Country comedians made us laugh with their tall tales and introduced audiences to a completely new form of entertainment. These are a few of the original comedians that kept us slapping our knees and part of what made the Grand Ole Opry unforgettable.

Ask anyone still around who remembers listening to the Grand Ole Opry on the radio, and they’ll tell you the comedians were as popular as the singers and musicians. In the early years the comedians were actually vaudevillians, like the duo of Jamup and Honey, who were inducted as members of the Opry. In the 1930s two sisters, Edna Wilson and Margaret Waters, acted out rural skits as Sarie and Sally, with one portraying the irascible and disagreeable sister and the other the kind but scatterbrained sibling. They were inducted into the Grand Ole Opry, and their popularity opened the door for the Opry’s most beloved comedian, Cousin Minnie Pearl, who joined the lineup in the 1940s.

One of country’s most famous comedians had a career far beyond the confines of the Opry stage.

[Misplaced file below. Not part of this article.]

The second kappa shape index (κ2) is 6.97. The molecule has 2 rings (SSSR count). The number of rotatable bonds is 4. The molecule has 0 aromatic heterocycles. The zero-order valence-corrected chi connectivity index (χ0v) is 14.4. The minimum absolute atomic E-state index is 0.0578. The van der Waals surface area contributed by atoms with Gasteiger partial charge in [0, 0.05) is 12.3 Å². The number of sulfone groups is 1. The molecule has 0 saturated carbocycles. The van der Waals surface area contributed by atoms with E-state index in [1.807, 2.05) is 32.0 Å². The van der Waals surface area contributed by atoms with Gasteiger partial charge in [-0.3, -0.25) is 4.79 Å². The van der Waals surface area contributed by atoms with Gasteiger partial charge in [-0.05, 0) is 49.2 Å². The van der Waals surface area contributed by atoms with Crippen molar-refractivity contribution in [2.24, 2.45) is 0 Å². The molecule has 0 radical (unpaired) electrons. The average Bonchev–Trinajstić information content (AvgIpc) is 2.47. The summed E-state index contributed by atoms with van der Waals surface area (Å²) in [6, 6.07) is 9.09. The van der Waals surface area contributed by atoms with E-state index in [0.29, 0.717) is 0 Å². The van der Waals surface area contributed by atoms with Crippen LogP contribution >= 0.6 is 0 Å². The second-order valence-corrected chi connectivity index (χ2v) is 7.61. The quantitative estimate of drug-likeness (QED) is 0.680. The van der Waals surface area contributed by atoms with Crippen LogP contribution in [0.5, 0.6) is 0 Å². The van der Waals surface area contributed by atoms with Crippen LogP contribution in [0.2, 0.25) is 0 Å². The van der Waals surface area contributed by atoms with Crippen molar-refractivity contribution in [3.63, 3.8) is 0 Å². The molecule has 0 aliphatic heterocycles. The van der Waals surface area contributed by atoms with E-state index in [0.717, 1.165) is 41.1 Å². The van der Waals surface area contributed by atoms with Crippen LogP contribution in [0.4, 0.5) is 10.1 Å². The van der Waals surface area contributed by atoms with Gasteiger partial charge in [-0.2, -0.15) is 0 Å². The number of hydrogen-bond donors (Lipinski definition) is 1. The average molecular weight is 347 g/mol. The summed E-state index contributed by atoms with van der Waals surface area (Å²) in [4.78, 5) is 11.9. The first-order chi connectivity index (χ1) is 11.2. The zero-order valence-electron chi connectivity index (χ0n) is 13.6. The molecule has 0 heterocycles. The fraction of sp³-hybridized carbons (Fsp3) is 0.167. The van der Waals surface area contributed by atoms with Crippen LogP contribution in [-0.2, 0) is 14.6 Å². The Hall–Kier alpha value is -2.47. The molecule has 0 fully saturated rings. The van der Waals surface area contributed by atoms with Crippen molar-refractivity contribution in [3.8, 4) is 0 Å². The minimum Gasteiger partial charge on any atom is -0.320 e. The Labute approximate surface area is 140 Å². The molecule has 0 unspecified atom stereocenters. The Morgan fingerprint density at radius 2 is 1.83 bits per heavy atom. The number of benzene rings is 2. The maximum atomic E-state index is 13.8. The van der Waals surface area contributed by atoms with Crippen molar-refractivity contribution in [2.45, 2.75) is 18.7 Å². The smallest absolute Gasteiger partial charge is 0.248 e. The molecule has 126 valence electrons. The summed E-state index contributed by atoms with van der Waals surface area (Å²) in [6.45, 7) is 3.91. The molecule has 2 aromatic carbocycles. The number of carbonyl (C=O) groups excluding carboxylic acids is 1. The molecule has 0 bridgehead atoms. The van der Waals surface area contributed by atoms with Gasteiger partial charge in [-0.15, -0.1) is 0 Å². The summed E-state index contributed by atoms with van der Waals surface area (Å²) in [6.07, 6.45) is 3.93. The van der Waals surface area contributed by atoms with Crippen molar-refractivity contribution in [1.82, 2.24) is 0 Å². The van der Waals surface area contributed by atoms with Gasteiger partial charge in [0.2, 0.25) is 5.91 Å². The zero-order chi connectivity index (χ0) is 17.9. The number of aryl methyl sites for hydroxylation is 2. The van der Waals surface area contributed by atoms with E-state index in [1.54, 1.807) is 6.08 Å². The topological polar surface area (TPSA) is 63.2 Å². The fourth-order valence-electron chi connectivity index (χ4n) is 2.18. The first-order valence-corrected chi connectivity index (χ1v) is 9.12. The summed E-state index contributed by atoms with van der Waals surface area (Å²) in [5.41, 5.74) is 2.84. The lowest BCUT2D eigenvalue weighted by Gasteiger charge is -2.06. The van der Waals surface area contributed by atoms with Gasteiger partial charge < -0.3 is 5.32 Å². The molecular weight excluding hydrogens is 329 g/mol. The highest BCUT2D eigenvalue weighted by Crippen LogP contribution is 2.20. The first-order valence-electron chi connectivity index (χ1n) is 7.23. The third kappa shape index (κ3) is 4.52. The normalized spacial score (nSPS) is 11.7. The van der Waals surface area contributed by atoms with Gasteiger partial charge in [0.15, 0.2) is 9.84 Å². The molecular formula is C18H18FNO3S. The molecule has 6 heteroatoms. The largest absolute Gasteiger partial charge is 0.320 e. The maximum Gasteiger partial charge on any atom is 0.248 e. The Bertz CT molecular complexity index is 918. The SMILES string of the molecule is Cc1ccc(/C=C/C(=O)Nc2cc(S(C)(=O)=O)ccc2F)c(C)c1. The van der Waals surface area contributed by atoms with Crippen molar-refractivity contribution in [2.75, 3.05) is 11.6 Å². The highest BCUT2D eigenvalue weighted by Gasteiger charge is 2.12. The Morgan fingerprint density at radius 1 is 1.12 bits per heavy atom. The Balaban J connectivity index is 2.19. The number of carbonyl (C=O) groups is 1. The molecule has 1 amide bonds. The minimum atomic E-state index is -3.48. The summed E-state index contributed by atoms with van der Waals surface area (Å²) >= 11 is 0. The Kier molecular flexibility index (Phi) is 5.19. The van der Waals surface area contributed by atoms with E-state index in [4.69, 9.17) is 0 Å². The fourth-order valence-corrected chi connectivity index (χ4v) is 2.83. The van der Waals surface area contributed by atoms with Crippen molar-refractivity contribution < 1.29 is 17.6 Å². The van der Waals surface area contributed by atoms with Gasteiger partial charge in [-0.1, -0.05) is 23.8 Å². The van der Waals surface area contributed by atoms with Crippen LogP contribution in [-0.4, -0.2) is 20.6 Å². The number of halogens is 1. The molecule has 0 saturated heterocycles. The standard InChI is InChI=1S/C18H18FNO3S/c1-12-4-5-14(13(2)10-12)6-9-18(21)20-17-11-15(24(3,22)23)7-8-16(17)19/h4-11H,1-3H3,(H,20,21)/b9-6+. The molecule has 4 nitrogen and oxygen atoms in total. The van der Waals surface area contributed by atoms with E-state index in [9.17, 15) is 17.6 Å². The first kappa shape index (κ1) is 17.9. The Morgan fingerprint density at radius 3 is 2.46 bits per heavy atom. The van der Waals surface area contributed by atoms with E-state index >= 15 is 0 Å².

Benjamin Francis “Whitey” Ford entertained audiences with his “University of Hard Knocks” knowledge on radio stations such as KWK in St. Louis, Missouri, during the 1930s, where he came to be known as “the Duke of Paducah.” In 1937, Ford teamed up with two talents, Red Foley and John Lair, and helped found and host the Renfro Valley Barn Dance, a radio show that became a famous stage for Country Music on WLW-AM in Cincinnati, Ohio.

Ford was the star and host of NBC radio’s “Plantation Party” for nine years. Enduring recognition came from Ford’s 1942-1959 stint on the Grand Ole’ Opry, of which he was a member. He perfected the character, the Duke of Paducah, by collecting hilarious jokes and ending his act with “I’m goin’ back to the wagon, boys; these shoes are killin’ me!”

At one point Ford traveled with Hank Snow’s Jamboree Productions, sharing billing with Elvis Presley and many other popular stars. In 1958 Ford began hosting “Country Junction,” a television show that ran for several years on Nashville’s WLAC-TV. Producers of “Hee Haw” bought Ford’s library of jokes, and Ford donated a great deal of memorabilia to The Country Music Hall of Fame, to which he was inducted four months after his death in 1986.

 by Sasha Dunavant